Compositions by Jarrad Powell
Vocals by Jessika Kenney
Jessika Kenney (vocals, sruti box), Eyvind Kang (viola), Adam Diller (clarinet), Annie Lewandowski (accordion), Tom Swafford (violin), Jarrad Powell (metaharmonium; spoken voice on Listen), Stephen Fandrich (vocal on Buffalo Solo)
Jesse Snyder (gender), Julija Gelazis (siter), Michelle Doiron (slenthem), Stephanie Helm (slenthem), Jarrad Powell (gambang & kendhang), Stephen Fandrich (ketuk & kenong), Stephen Parris (kempul & gong)
1) The Rain 3:31
2) Buffalo Solo 7:46
3) Rapt away to Darkness 14:45
4) Mountains and Waters 7:38
5) real emptiness is a tranquil sea 2:12
6) when the red sun bites the mountain 2:25
7) when mountains are nourished by rain 2:20
8) to get to the end the absolute end 2:02
9) beyond a door I made but don’t close 2:17
10) around the summit I only see pines 2:15
11) Listen 2:50
12) Goro-goro 3:36
13) Fragments and Ecstacies 13:36
TOTAL DURATION 67:13
vocals: Jessika Kenney & Stephen Fandrich
Fragments and Ectasies
voice, gamelan, and viola
voice, viola, and sruti box
vocals: Jessika Kenney & Jarrad Powell
Mountains and Waters
voice and gamelan
Rapt away to Darkness
voice, violin, clarinet, and accordion
voice and metaharmonium
Powell and Kenney have worked in a close collaboration for many years, both in Gamelan Pacifica and in a variety of other performance projects. The vocal compositions featured on this CD were composed, in most cases, specifically for Kenney. She, in turn, brings her own musical expression and eclectic vocal background to help create the unique genre of this music.
Recorded at Hanzsek Audio, Seattle, Engineer: Troy Swanson
Fragments and Ecstacies recorded at Litho, Seattlw, Engineer: Mel Dettmer
Mixed by Jarrad Powell
Mastering in Seattle at Master Works by Barry Corliss
Produced by Jarrad Powell for Present Sounds Recordings
Cover art and design by Renate Golkl
Special thanks to Gamelan Pacifica and Cornish College of the Arts
Jessika Kenney is an unusual singer involved in the deep layers of music of the past through interpreting, learning, and creating music. She lives on Vashon Island in the Puget Sound.
"I met Jarrad Powell in 1995 at Cornish. At the time I was studying vocal improvisation with Jay Clayton. When he invited me to sing with Gamelan Pacifica, and to become a part of his work with Molly (Mary Sheldon Scott), I did not quite realize what lay in store. Soon enough I was immersed in microtonally shifting modes, incanting mythopoetic imagery, cutting sheet aluminum on a table saw, and departing for Indonesia alone in 1997. There I lived and studied with two great pesindhen (Javanese vocalists), Nyi Mujinah in the Baluwarti Kraton and Nyi Supadmi of STSI Solo. The way I have experienced singing Jarrad’s music has partially been a form of integrating musical and philosophical knowledge that I was exposed to at this time. The elements of singing are so numerous and awe-inspiring, and I am so grateful for this music as a place to touch these elements in some way. Words, melodious spirits, centripetal forces…."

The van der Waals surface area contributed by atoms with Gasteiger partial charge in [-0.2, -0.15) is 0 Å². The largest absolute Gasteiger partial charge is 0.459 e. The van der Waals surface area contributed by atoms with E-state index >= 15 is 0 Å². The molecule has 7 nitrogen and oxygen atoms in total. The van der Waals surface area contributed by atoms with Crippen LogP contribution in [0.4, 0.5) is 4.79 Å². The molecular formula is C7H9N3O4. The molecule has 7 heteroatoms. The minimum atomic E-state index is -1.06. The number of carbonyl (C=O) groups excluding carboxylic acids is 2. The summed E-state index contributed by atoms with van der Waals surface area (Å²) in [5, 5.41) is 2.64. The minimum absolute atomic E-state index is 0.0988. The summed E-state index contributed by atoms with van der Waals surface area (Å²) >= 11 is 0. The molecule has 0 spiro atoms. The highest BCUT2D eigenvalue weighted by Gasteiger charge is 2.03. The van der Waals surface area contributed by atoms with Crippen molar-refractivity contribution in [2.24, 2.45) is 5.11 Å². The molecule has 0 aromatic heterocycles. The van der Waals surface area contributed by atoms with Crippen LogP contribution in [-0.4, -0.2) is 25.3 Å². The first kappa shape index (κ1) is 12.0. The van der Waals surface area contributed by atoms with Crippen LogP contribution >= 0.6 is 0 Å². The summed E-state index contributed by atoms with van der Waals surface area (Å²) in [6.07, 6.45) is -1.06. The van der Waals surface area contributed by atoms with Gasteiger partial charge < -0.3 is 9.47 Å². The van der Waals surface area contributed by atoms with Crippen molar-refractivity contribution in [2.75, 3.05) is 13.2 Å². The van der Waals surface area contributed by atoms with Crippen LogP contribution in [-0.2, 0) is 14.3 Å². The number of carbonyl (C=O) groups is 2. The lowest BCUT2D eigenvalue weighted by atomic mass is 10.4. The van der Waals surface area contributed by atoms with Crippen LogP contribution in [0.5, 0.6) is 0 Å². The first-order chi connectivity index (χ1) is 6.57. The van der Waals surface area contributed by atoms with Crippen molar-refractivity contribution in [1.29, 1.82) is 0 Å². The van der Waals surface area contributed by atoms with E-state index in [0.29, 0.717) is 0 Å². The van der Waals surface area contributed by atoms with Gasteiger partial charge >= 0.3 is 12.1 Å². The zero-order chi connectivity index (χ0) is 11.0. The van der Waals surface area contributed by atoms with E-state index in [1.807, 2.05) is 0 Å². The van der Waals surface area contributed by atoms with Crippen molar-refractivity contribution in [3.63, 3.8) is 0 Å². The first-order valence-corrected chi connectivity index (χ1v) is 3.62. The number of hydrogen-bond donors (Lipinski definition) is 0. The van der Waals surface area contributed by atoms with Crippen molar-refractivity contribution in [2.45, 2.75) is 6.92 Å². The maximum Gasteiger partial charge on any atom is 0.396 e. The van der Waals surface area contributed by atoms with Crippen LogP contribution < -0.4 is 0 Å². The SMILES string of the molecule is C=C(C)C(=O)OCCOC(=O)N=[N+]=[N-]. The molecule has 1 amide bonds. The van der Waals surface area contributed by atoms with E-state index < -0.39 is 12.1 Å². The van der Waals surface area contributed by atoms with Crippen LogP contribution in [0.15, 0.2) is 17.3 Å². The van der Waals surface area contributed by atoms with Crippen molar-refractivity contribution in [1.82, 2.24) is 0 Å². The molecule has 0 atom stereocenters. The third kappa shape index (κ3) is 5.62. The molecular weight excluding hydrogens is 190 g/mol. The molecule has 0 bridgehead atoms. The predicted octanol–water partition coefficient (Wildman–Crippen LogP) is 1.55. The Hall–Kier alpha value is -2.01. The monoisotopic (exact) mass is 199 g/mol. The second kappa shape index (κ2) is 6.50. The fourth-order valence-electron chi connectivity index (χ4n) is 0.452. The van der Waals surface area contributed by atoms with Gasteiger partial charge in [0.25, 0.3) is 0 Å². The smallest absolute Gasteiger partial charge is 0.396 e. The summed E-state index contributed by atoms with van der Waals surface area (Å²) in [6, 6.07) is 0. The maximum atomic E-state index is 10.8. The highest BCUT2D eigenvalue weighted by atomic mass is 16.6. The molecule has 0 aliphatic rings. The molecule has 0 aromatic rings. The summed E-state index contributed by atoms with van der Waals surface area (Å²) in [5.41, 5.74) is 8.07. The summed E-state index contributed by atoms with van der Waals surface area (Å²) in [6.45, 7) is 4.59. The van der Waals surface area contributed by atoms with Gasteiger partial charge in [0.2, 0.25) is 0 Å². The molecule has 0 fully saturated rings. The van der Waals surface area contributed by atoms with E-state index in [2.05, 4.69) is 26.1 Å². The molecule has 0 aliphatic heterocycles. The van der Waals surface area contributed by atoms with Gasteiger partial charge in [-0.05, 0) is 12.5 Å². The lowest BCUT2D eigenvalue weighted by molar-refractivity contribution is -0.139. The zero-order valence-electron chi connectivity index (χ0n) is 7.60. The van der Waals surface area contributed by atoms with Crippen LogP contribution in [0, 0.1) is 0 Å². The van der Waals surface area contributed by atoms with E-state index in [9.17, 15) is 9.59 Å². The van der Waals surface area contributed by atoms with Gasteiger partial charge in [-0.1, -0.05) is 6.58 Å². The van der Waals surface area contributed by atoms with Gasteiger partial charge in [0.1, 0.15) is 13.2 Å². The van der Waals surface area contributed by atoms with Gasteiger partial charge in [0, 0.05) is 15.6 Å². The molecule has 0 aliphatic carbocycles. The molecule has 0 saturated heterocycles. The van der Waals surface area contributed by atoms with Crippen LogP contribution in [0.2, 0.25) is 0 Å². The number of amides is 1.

Jarrad Powell was born in Montana. His early musical training began around age 5 with piano lessons from his mother. He later also studied percussion and guitar. In college he studied Philosophy, Religious Studies, English, and Music and received his Masters in Music Composition from Mills College. He has worked as a dance accompanist, bicycle mechanic, ski instructor, music teacher, performer, and college professor. He has been composing, performing, and teaching in Seattle for more than twenty years. His compositions have been performed internationally and include numerous pieces for voice, gamelan, various western and non-western instruments, and electro-acoustic music. His work also includes numerous cross-cultural collaborations, particularly with Indonesian artists, and he has been directing Gamelan Pacifica since the early 1980’s. He has collaborated with noted choreographer Mary Sheldon Scott for more than a decade through their company Scott/Powell Performance. He is currently a Professor at Cornish College of the Arts in Seattle.
If you wish to create music you must first learn what music is, not an easy task, since so many of its secrets are clothed in mystery. The singing of Jessika Kenney has been for me a window into some of those secrets. I am eternally grateful to her for somehow understanding the music of my heart and for bringing her own incredible creative insight to the realization of this music.
The metaharmonium is actually an electronic instrument. I call it metaharmonium because its sound and function remind me of the harmonium, an instrument often used in Indian music to accompany vocals in a heterophonic manner. I use the metaharmonium in a similar way. The instrument is actually based on clarinet samples and has the advantage over the normal harmonium of a wider range, the ability to effect timbral change that allows it to imitate somewhat the phonemic inflection of the voice, and the ability vary pitch microtonally.